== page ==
A bipartisan effort to combat the opioid epidemic is underway in Tallahassee with lawmakers having filed five bills that address the crisis from multiple fronts.

PrescriptionsSB 458, filed by Sen. Aaron Beach, R-Jacksonville, would limit opioid prescriptions for temporary pain. The bill would allow a 30-day renewal of an opioid prescription after the initial seven-day prescription.

The bill also requires doctors to consult the state’s Prescription Drug Monitoring Program, known as the PDMP, before prescribing controlled substances and to complete a two-hour course on prescribing opioids in order to renew their licenses.

Under the bill, physicians would also be required to complete an extensive medical history and physical exam on patients before prescribing opioid painkillers.

The patient’s medical record must document the nature and intensity of the pain, current and past treatments for pain, the effect the pain has on a patient’s physical and psychological function, a review of previous medical records and a history of alcohol and substance abuse.

Peer specialistsSB 450, filed by Sen. Rene Garcia, R-Hialeah, defines the role of peer specialists and requirements for certification. The bill defines peer specialists as addicts, alcoholics, and others with mental illnesses who have been in recovery for at least two years and have passed a criminal background check.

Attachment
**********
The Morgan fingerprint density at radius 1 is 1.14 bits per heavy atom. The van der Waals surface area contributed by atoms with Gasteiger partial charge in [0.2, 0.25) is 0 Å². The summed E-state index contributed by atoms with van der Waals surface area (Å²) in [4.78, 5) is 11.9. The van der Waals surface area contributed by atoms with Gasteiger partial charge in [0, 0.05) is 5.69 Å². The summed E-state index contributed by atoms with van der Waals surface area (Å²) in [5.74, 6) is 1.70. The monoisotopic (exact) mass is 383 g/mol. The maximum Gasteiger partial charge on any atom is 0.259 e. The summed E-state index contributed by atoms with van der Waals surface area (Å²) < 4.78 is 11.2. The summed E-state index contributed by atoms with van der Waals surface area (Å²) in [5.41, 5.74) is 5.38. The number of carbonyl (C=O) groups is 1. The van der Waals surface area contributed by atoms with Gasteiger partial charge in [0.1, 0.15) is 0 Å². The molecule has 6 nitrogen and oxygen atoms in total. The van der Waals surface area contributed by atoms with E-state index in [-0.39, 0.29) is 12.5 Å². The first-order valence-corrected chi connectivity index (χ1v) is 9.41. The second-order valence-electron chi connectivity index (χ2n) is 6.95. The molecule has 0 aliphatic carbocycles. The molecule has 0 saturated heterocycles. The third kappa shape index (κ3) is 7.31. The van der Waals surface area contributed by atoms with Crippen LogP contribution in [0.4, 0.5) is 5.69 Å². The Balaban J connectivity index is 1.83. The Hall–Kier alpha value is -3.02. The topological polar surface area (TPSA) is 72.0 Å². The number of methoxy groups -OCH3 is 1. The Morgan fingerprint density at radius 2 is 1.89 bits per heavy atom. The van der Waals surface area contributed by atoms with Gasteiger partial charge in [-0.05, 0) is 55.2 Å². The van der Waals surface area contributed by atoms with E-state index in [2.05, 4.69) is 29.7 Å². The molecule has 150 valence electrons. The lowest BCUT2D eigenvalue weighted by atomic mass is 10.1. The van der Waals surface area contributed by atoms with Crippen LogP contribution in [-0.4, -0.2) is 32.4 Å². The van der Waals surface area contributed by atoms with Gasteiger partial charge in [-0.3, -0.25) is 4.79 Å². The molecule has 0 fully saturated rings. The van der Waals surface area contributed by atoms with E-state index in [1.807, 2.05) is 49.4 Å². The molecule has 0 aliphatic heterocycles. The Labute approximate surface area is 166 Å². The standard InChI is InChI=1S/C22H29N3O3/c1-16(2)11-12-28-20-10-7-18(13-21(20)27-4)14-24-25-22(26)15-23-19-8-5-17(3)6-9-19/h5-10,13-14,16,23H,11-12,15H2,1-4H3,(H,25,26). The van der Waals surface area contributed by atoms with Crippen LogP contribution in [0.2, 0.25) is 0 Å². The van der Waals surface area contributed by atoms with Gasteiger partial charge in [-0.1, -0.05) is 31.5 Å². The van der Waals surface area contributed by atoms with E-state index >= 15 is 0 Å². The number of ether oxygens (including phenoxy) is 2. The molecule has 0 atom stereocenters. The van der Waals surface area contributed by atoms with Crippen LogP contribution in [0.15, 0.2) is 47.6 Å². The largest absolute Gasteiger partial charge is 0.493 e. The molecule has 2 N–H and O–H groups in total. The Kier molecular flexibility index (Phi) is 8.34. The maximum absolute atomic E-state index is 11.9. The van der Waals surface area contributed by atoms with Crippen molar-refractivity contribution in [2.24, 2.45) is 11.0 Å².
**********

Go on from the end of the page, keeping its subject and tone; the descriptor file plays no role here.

Under the bill, the Department of Children and Families would create a training program for peer specialists. Services provided to those in recovery by peer specialists include assistance in getting a job, finding housing, education, and life skills. Services would also be eligible for reimbursement by DCF and Medicaid.

Babies born addictedSB 434, filed by Sen. Kathleen Passidomo, R- Naples, would create a two-year pilot program to treat babies born addicted to opioids, called the neonatal abstinence system. The program would be located at a nonprofit medical facility in southwest Florida that accepts Medicaid.

The facility would also be required to offer “residential-type accommodations” to the mother. The facility can require the mother to be drug tested — including testing her breast milk if she is nursing. If she refuses to be tested, she must leave the facility. Treatment will not exceed six months.

Fee added to bailHB 253, filed by Rep. Kimberly Daniels, D-Jacksonville, would impose a $10 fee attached to bail set for certain drug and alcohol-related offenses. The fee would be used for grants to small counties to combat drug abuse.

Counties with populations under 50,000 could use the grant money for drug enforcement training, equipment, salaries, and cleanup at drug-manufacturing sites, such as meth labs. Twenty-six of Florida’s 57 counties had populations under 50,000 in 2016, according to state demographic data.

Involuntary treatmentSB 202, filed by Sen. Greg Steube, R-Sarasota, would revise the criteria for involuntary treatment for drug abuse. Under the bill, addicts who have been revived from an overdose with naloxone, also known as Narcan, could be involuntarily committed to a hospital or detox facility for up to 72 hours.